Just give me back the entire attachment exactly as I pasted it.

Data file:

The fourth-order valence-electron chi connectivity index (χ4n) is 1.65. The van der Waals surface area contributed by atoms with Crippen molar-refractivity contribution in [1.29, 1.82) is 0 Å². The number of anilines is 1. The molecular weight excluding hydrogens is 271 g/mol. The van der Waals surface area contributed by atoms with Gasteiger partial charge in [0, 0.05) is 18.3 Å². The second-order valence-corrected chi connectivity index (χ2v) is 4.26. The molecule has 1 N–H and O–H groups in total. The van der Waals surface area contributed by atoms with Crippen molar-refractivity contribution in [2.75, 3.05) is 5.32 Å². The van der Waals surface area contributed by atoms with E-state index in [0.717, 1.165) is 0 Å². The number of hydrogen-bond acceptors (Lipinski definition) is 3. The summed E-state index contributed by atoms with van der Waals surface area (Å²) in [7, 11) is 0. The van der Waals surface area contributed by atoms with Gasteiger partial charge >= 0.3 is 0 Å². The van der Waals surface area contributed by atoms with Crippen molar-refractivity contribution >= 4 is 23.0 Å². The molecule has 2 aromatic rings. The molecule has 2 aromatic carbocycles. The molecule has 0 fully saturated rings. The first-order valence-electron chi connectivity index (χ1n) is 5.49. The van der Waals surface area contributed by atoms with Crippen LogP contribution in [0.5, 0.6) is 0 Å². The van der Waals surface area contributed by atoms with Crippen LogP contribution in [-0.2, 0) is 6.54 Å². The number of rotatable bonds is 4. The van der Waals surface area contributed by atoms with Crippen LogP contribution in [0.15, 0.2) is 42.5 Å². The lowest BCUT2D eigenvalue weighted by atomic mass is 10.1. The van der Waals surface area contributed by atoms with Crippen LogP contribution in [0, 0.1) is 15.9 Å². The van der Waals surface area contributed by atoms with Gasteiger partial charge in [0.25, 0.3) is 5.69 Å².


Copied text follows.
The fourth-order valence-electron chi connectivity index (χ4n) is 1.65. The van der Waals surface area contributed by atoms with Crippen molar-refractivity contribution in [1.29, 1.82) is 0 Å². The number of anilines is 1. The molecular weight excluding hydrogens is 271 g/mol. The van der Waals surface area contributed by atoms with Gasteiger partial charge in [0, 0.05) is 18.3 Å². The second-order valence-corrected chi connectivity index (χ2v) is 4.26. The molecule has 1 N–H and O–H groups in total. The van der Waals surface area contributed by atoms with Crippen molar-refractivity contribution in [2.75, 3.05) is 5.32 Å². The van der Waals surface area contributed by atoms with E-state index in [0.717, 1.165) is 0 Å². The number of hydrogen-bond acceptors (Lipinski definition) is 3. The summed E-state index contributed by atoms with van der Waals surface area (Å²) in [7, 11) is 0. The van der Waals surface area contributed by atoms with Gasteiger partial charge >= 0.3 is 0 Å². The van der Waals surface area contributed by atoms with Crippen molar-refractivity contribution >= 4 is 23.0 Å². The molecule has 2 aromatic rings. The molecule has 2 aromatic carbocycles. The molecule has 0 fully saturated rings. The first-order valence-electron chi connectivity index (χ1n) is 5.49. The van der Waals surface area contributed by atoms with Crippen LogP contribution in [0.5, 0.6) is 0 Å². The van der Waals surface area contributed by atoms with Crippen LogP contribution in [-0.2, 0) is 6.54 Å². The number of rotatable bonds is 4. The van der Waals surface area contributed by atoms with Crippen LogP contribution in [0.15, 0.2) is 42.5 Å². The lowest BCUT2D eigenvalue weighted by atomic mass is 10.1. The van der Waals surface area contributed by atoms with Crippen LogP contribution in [0, 0.1) is 15.9 Å². The van der Waals surface area contributed by atoms with Gasteiger partial charge in [0.25, 0.3) is 5.69 Å².